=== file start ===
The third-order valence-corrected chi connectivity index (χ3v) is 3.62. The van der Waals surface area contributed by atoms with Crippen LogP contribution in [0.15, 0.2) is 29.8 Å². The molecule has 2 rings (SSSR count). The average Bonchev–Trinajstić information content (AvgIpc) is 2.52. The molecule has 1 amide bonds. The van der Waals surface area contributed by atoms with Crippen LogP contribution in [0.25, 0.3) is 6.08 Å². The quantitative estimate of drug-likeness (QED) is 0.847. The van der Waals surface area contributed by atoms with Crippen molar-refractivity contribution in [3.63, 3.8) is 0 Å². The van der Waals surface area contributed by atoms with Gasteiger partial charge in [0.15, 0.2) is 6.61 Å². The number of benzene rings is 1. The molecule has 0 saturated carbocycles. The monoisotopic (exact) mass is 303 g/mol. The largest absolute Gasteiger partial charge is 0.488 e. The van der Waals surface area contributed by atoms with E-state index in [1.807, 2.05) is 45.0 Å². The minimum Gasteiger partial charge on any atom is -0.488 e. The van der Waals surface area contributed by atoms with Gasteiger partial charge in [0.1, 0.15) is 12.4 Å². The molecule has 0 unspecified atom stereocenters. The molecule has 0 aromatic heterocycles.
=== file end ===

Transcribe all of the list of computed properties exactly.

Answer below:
The third-order valence-corrected chi connectivity index (χ3v) is 3.62. The van der Waals surface area contributed by atoms with Crippen LogP contribution in [0.15, 0.2) is 29.8 Å². The molecule has 2 rings (SSSR count). The average Bonchev–Trinajstić information content (AvgIpc) is 2.52. The molecule has 1 amide bonds. The van der Waals surface area contributed by atoms with Crippen LogP contribution in [0.25, 0.3) is 6.08 Å². The quantitative estimate of drug-likeness (QED) is 0.847. The van der Waals surface area contributed by atoms with Crippen molar-refractivity contribution in [3.63, 3.8) is 0 Å². The van der Waals surface area contributed by atoms with Gasteiger partial charge in [0.15, 0.2) is 6.61 Å². The number of benzene rings is 1. The molecule has 0 saturated carbocycles. The monoisotopic (exact) mass is 303 g/mol. The largest absolute Gasteiger partial charge is 0.488 e. The van der Waals surface area contributed by atoms with E-state index in [1.807, 2.05) is 45.0 Å². The minimum Gasteiger partial charge on any atom is -0.488 e. The van der Waals surface area contributed by atoms with Gasteiger partial charge in [0.1, 0.15) is 12.4 Å². The molecule has 0 unspecified atom stereocenters. The molecule has 0 aromatic heterocycles.